11. ^ a b c d "The C. Everett Koop Papers: Biographical Information". Profiles.nlm.nih.gov. 2013. Retrieved February 27, 2013.
  12. ^ "From 'Monsters' to Modern Medical Miracles – Separation Surgeries (20th century–present)". Nlm.nih.gov. Retrieved September 23, 2009.
  13. ^ Koop, Charles Everett (1993). Koop: The Memoirs of America's Family Doctor. HarperPaperbacks. p. 127. ISBN 9780061042492. Retrieved February 26, 2013.
  14. ^ Schaeffer, Frank. Crazy for God: How I Grew Up as One of the Elect, Helped Found The Religious Right, and Lived to Take All (or Almost All) of It Back. Carrol & Graf Publishers, 2007, pp. 284–285.
  15. ^ a b c Ring, Wilson; Connie Cass (February 25, 2013). "C. Everett Koop Dead: Former Surgeon General Dies At 96". The Huffington Post.
  16. ^ a b "Koop Takes Office as Surgeon General in Quiet Ceremony". The Pittsburgh Press. January 22, 1982.
  17. ^ Tolchin, Martin (January 11, 1989). "Koop's Stand on Abortion's Effect Surprises Friends and Foes Alike". The New York Times.
  18. ^ a b Cowley, Geoffrey (February 25, 2013). "C. Everett Koop, a conservative who told the truth". MSNBC.
  19. ^ a b c d e f Leary, Warren E. (March 17, 1989). "Koop Says Abortion Report Couldn't Survive Challenge". The New York Times.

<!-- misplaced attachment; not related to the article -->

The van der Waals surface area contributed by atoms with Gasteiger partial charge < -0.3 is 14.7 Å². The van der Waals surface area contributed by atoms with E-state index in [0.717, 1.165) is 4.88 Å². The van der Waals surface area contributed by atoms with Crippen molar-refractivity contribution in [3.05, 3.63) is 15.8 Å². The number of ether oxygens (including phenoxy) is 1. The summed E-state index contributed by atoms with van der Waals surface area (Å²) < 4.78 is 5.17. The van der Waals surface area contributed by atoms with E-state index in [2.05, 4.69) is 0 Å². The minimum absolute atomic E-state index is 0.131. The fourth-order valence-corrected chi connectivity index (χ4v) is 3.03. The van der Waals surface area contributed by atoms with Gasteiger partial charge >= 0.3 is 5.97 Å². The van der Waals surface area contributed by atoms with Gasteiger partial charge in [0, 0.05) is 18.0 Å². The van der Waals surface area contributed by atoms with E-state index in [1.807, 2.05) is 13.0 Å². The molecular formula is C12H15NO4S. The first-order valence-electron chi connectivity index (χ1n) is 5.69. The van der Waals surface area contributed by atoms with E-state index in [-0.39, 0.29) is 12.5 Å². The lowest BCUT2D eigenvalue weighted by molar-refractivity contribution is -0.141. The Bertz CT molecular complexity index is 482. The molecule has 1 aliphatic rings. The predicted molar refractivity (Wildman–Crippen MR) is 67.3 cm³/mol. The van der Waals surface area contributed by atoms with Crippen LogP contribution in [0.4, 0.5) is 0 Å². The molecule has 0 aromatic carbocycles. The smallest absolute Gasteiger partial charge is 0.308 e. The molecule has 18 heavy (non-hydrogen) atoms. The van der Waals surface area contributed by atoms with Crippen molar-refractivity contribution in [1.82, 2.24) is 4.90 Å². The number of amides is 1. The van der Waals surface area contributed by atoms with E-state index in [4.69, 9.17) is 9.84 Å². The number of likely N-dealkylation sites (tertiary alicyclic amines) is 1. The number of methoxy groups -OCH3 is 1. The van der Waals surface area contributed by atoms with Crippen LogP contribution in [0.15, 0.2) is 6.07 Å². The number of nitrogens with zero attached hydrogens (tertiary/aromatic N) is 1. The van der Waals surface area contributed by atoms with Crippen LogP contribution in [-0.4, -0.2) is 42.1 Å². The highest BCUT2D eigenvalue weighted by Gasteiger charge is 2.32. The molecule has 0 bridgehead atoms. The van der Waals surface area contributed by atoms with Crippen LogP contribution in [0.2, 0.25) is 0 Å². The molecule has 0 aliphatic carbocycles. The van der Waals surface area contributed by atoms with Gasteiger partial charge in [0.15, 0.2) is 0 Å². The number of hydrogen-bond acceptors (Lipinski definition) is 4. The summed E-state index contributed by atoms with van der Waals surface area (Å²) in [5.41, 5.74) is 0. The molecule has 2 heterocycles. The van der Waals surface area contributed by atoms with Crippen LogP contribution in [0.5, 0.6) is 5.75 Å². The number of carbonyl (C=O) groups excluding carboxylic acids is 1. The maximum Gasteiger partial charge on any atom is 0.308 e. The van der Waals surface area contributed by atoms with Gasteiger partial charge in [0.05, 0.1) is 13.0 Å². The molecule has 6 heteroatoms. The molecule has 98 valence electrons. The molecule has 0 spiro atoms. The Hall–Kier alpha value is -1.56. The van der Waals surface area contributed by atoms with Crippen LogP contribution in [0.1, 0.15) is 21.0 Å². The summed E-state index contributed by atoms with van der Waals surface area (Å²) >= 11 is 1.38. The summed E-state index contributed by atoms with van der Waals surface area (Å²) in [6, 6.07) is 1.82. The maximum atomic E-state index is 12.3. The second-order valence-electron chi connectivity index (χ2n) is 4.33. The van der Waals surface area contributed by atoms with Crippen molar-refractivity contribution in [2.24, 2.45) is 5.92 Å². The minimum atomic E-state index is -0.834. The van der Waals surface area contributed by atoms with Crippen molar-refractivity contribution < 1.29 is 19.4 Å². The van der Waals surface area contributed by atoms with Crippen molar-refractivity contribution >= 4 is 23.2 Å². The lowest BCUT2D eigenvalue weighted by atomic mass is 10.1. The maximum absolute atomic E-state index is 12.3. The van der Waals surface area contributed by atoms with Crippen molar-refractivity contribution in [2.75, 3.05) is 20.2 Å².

20. ^ a b "U.S. Data on Abortion Censored, House Unit Says". The New York Times. December 11, 1989.
  21. ^ Koop CE. Call for a smoke-free society. Pediatric Pulmonology 1985;1:4–5
  22. ^ * "The Health Consequences of Smoking: Cancer: A Report of the Surgeon General (1982)". Profiles.nlm.nih.gov. 1982. Retrieved October 17, 2011.
  23. ^ Mike Stobbe; Connie Cass (February 26, 2013). "C. Everett Koop, 'Rock Star' Surgeon General, Dies". ABC News. Associated Press. Retrieved February 26, 2013.
  24. ^ "Biographical Overview". C. Everett Koop – Profiles in Science. March 12, 2019.
  25. ^ "The C. Everett Koop Papers: AIDS, the Surgeon General, and the Politics of Public Health". Profiles.nlm.nih.gov. October 22, 1986. Retrieved April 26, 2013.
  26. ^ Understanding AIDS – A Message from the Surgeon General. Profiles.nlm.nih.gov. Retrieved on 2013-02-27.
  27. ^ "The C. Everett Koop Papers: AIDS, the Surgeon General, and the Politics of Public Health". Profiles.nlm.nih.gov. October 22, 1986. Retrieved September 23, 2009.
  28. ^ Windolf, Jim. "Ali G For Real REAL". Vanity Fair | The Complete Archive. Retrieved March 13, 2024.